A Green Thought for the Week

11th May 2020
BY Malcolm Hebron, English Don

Annihilating all that’s made
To a green thought in a green shade

Andrew Marvell, The Garden

I hope we have all had green thoughts in green shades recently. Is there any greater solace than reclining in the shade of a tree and letting the mind wander where it will? Marvell finds in the garden a delectable retreat from the world of competitive egos: ‘How vainly men themselves amaze’, his poem begins, ‘To win the palm, the oak, or bays’. In other words, how much time and energy we waste in the futile pursuit of worldly prizes. The poet finds in the garden Quiet and Innocence, a setting where the mind ‘Withdraws into its happiness’. In the splendid recent weather, many of us have found similar moments of calm, even in the knowledge of ongoing disaster, listening to the birdsong and breeze, oddly vivid against the near-silent roads.

So nature has been one precious retreat. Another, for me, has been music. On our keyboard at home I have been playing the simpler pieces from Bartok’s Mikrokosmos, preludes by Bach and the sequence Musica Callada (Silent Music) by a composer who has fascinated me for many years, the Catalan Federico Mompou. His ‘silent music’ brings to mind T S Eliot’s line ‘Music heard so deeply That it is not heard at all’. Well, I say I play these pieces, but ‘playing’ is stretching it a bit. I drift and dabble, speeding up and slowing down, lingering on a phrase, playing a single passage and moving outwards. It’s an exploration more than a performance. But whatever it is, the exercise is a calming, absorbing occupation, all the more so since I know there is no test at the end of it, no laurel wreath to be pursued. It is not an activity leading to a higher goal. This, the doing of it now, finding value and meaning in a handful of notes, is the whole point of it. The mind withdraws into its happiness.

As a literature teacher I should probably give an account of my reading, but there hasn’t been that much of it. Proust has stayed on the shelf. My mind has recoiled from the complexities of long books but I have found myself attentive to shorter forms, like essays and poetry. At my elbow is Wai-Lim Yip’s anthology Chinese Poetry, which prints the original characters next to literal translations. I have no Chinese, but love to let my mind rest on a line like ‘Birds scatter; last flowers fall’ or ‘Weeping reaches straight to the skies beyond clouds’ – thoughts that go off like depth charges deep in the mind’s ocean. Poetry books lie scattered about the house, to be picked up and browsed in for a few moments. I don’t analyse or consciously interpret them, just listen, like eavesdropping on a conversation at the next table.

But my favourite retreat over the last few weeks has been in making images, principally in the activities of photography and drawing. Both occupations make me pay more attention to the world and, I think, enhance each other. With the camera, I like taking still life pictures of simple objects, close-ups of garden flowers and shots of the dappled chalky lanes of our beautiful countryside. And my sketchbook bulges with drawings - some done slowly, others quickly, playing with different methods and media. The activity of drawing is an addictive process of seeing, registering, mark-making, of knowing and not knowing simultaneously. A drawing is a brief moment of closure, but it is never really finished, as it always opens up new questions which lead you to the next one. I believe it was the artist Maggi Hambling who said ‘Every drawing should be an experiment’. I love that challenge of not relying on familiar formulae, of moving to new, untested ground. As with music, the richness of the experience lies in the process more than the product, and the fact that there is no exam, no laurel wreath, again allows one to relish that feeling of process, of being in the moment.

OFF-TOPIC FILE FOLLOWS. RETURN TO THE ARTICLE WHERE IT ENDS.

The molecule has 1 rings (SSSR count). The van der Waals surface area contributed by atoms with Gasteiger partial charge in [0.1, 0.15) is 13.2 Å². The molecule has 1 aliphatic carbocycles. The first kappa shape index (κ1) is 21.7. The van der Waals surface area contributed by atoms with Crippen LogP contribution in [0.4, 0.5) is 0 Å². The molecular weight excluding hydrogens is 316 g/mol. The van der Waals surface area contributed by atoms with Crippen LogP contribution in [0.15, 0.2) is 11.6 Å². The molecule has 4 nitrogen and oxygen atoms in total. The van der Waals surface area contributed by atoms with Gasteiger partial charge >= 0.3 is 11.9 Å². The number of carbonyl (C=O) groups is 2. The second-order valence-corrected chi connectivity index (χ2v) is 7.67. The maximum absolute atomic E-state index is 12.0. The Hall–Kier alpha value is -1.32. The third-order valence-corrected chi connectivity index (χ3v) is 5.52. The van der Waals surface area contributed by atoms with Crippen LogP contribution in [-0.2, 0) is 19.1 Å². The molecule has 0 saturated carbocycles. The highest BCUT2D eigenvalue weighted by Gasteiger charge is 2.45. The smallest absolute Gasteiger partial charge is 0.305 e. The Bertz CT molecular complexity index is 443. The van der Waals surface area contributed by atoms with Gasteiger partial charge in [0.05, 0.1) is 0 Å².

Malcolm Hebron, The Visitation, ink drawing (after a sculpture at Chatres)

These various occupations have made me think about the vital place of creativity and imaginative expression in our lives. Outside the garden, they can be pushed aside as we vainly amaze ourselves in other pursuits, as we move from otium to nec-otium, business, busy-ness. Yet the experience of imagination, of experiment, risk-taking, exploration – of becoming conscious of ourselves as creative agents rather than passive drones – should surely be part of the pulse of ordinary living. In the garden or out of it, some space for the imagining mind needs to be found if we are to lead a full and healthy human life.

Green thoughts from a green shade.

Or, as Wang Pin-Chih puts it, in Orchid Pavilion:

Beaming flowers in the thicket
Sporting fishes in full stream.
At the bank, cast a line –
Fully content –fish or no fish.

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